Our favourite tea flavours
How many of these global teas have you tried?
Our love affair with the great British cuppa has never waned. In fact, we’re falling increasingly head over heels with the humble tea leaf. As our desire for café culture grows, we’re exploring ever more exciting and adventurous flavours from across the globe that not only taste fantastic, but are also praised for their health benefits too. Bonus. Of course, traditional English Breakfast tea will always have a place in our hearts – but let’s embrace the exotic!
This is our roundup of all the new leaves on the block, as well as the lowdown on the kit you need for the perfect cuppa. Time to put on a brew and get sipping…
This stone-ground powdered green tea from Japan is revered for its high levels of antioxidants and tastes delicious too. It’ll give you a mellow caffeine buzz (no java jitters here) and it’s really easy to make – simply mix the powder with hot water. Not only is it a visual treat, thanks to its ultra-vibrant green hue, you can also be smug in the knowledge that it’s one of the trendiest teas around.
Enter the earthy flavour of turmeric. This popular spice has been used as a remedy in Chinese medicine for centuries (not to mention an essential ingredient in your Friday night curry). But it also makes for a bold, yet soothing, caffeine-free tea. For a drink that packs a tasty punch, look for a turmeric and ginger tea mix. And to ramp up the earthy-sweet taste, add a drop of honey.
Chinese Oolong tea is made from the same leaves as green tea but they’re left to oxidise for longer, meaning they have a darker colour. The longer the leaves are left for, the more the flavour develops – so you can get a fragrant-sweet lighter oolong, or one that’s darker in colour with a deeper, nutty hit. Oolong tea is known for its relaxing properties – great if you’re feeling stressed out.
Rooibos is a herb native to South Africa that is dried and brewed into a red-brown infusion also known as ‘red bush tea’. With zero caffeine, it’s a great alternative cuppa to one made from green tea leaves. Its complex flavour is hard to describe, but delicious: think smoky, caramel and vanilla with a woody vibe. Steep us up.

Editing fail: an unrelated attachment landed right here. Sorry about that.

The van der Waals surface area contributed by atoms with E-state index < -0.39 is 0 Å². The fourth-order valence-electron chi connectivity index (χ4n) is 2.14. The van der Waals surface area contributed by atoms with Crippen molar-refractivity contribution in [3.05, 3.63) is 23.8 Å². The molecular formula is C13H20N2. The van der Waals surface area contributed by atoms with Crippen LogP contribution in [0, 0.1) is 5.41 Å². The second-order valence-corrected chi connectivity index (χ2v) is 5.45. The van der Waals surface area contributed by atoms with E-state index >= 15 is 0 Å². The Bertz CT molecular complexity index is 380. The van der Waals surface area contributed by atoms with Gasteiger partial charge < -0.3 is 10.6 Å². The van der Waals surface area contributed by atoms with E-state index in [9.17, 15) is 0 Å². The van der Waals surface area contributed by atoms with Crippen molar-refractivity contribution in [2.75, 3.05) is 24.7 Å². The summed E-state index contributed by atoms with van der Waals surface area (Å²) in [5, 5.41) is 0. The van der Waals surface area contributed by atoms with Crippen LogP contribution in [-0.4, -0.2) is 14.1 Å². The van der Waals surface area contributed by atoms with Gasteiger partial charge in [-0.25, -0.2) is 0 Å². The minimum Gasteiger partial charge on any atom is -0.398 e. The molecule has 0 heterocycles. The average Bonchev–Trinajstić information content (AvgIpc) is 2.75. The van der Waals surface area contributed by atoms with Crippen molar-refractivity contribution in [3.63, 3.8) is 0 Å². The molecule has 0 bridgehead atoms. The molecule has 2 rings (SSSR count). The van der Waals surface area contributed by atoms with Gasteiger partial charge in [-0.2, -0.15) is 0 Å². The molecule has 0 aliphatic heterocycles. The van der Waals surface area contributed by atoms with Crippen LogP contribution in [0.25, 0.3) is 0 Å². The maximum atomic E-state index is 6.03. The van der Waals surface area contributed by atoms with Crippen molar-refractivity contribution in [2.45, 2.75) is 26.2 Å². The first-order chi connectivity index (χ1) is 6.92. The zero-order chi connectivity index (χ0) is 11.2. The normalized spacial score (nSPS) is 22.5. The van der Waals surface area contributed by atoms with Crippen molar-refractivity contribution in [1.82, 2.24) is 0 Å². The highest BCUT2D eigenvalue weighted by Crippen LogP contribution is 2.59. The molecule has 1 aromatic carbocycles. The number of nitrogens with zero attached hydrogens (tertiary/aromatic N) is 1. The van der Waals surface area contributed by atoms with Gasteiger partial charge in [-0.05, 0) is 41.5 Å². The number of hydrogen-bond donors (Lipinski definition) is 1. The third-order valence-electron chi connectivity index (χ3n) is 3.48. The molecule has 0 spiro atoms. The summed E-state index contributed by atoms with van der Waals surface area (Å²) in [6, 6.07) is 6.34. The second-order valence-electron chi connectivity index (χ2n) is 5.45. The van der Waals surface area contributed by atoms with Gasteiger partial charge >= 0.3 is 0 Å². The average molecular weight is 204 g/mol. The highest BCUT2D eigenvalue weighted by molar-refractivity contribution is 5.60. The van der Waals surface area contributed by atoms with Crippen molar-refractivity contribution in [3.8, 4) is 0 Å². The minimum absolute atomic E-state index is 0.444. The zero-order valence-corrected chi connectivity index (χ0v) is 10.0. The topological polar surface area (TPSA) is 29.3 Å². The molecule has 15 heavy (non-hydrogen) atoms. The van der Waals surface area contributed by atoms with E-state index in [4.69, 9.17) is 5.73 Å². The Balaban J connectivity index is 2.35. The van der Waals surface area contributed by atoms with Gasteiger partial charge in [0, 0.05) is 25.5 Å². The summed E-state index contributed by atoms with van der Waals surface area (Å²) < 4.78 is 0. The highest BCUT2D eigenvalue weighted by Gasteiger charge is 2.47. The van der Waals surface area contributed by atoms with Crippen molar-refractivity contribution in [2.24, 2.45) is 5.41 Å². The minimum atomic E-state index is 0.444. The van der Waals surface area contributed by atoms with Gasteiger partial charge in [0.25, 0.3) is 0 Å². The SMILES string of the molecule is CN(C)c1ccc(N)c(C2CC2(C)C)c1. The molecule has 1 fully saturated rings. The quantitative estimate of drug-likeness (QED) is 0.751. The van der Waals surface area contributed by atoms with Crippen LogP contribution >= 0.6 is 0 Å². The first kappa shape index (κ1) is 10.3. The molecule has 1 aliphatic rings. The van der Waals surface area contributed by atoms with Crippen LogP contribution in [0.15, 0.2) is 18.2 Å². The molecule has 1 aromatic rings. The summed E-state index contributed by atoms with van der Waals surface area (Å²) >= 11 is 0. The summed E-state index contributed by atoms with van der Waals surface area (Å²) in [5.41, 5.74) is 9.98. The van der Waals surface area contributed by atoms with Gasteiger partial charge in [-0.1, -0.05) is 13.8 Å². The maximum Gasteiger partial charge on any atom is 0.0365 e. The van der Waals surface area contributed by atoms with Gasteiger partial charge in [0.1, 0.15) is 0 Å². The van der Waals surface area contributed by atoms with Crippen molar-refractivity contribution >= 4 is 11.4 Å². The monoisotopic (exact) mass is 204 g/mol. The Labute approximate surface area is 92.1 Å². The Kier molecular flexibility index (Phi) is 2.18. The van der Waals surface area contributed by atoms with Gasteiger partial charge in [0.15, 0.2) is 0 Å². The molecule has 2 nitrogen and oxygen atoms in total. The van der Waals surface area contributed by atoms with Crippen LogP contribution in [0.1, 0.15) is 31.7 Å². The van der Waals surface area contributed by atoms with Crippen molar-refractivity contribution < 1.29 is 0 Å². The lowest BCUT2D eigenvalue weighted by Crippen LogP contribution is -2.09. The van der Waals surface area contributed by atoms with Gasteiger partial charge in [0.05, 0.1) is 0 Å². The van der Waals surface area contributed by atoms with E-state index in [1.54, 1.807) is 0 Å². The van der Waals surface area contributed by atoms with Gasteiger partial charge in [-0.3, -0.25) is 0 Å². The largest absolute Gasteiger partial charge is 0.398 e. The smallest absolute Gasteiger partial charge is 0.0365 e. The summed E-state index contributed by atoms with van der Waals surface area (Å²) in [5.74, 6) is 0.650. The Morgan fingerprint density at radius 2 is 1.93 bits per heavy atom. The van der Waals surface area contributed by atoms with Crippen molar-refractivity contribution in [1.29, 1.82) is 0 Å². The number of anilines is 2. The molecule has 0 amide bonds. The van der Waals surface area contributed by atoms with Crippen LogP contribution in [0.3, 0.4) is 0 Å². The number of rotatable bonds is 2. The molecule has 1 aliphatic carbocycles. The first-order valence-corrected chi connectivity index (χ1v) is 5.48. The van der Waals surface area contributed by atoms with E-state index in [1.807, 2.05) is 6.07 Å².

The beautiful Hibiscus plant is grown in warm tropical climates, and it also makes for a fruity, refreshing herbal tea. Its sweet and tart flavour – plus wonderfully ruby-red colour – is reminiscent of cranberry drinks, so this is a great option if you fancy a chilled tea. Just the thing for a warm, sunny day.
For centuries ginger has been linked to a wealth of health benefits, from boosting the immune system to supposedly aiding weight loss. Fiery ginger root has a rich and unique flavour and it’s super easy to brew into a delicious hot drink, (or even easier, buy a ready-made bag of the stuff!)
This traditional Indian tea is very much on-trend right now. A punchy blend of black tea, herbs and spices, it’s commonly served with a dollop of milk, plus a dash of sugar or honey. Chai tea is also said to aid your well-being and soothe your mind – we’re feeling zen already.
Time for tea
If you’re heading into Westquay, then we really recommend the flowering jasmine tea at Wagamama. For afternoon tea, head to Bill’s, M&S or John Lewis Place to Eat, and enjoy your cuppa with a slice of fresh cake. Alternatively, if you fancy putting your feet up at home, then check out our pick of the best tea-making kits available at Westquay.
Our picks: 1. KitchenAid Artisan Kettle, from £139.95, Steamer Trading Cookshop 2. Teaolat Invigorate cacao and ginger tea, £5, Hotel Chocolat 3. No 91 Blueberry Rooibos, £8, Whittard Chelsea 4. Textured blue mug, £5, M&S 5. Oslo teapot, £19.50, M&S 6. Classic enamel tea canister, £7.50, John Lewis